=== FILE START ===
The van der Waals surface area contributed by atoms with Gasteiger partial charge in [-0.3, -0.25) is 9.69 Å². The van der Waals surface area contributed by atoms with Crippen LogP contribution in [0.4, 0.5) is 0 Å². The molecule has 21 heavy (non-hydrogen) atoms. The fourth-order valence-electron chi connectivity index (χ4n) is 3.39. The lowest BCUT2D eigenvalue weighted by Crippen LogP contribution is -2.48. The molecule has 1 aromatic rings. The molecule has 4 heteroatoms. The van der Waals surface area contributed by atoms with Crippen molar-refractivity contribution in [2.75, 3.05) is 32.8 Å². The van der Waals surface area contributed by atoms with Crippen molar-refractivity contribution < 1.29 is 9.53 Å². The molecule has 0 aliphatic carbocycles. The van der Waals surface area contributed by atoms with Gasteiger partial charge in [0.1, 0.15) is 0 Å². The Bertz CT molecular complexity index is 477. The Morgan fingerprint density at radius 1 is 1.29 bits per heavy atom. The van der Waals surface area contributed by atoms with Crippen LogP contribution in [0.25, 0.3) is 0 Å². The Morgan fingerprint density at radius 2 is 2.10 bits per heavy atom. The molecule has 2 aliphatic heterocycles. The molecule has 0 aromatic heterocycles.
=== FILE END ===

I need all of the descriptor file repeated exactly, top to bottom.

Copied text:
The van der Waals surface area contributed by atoms with Gasteiger partial charge in [-0.3, -0.25) is 9.69 Å². The van der Waals surface area contributed by atoms with Crippen LogP contribution in [0.4, 0.5) is 0 Å². The molecule has 21 heavy (non-hydrogen) atoms. The fourth-order valence-electron chi connectivity index (χ4n) is 3.39. The lowest BCUT2D eigenvalue weighted by Crippen LogP contribution is -2.48. The molecule has 1 aromatic rings. The molecule has 4 heteroatoms. The van der Waals surface area contributed by atoms with Crippen molar-refractivity contribution in [2.75, 3.05) is 32.8 Å². The van der Waals surface area contributed by atoms with Crippen molar-refractivity contribution < 1.29 is 9.53 Å². The molecule has 0 aliphatic carbocycles. The van der Waals surface area contributed by atoms with Gasteiger partial charge in [0.1, 0.15) is 0 Å². The Bertz CT molecular complexity index is 477. The Morgan fingerprint density at radius 1 is 1.29 bits per heavy atom. The van der Waals surface area contributed by atoms with Crippen LogP contribution in [0.25, 0.3) is 0 Å². The Morgan fingerprint density at radius 2 is 2.10 bits per heavy atom. The molecule has 2 aliphatic heterocycles. The molecule has 0 aromatic heterocycles.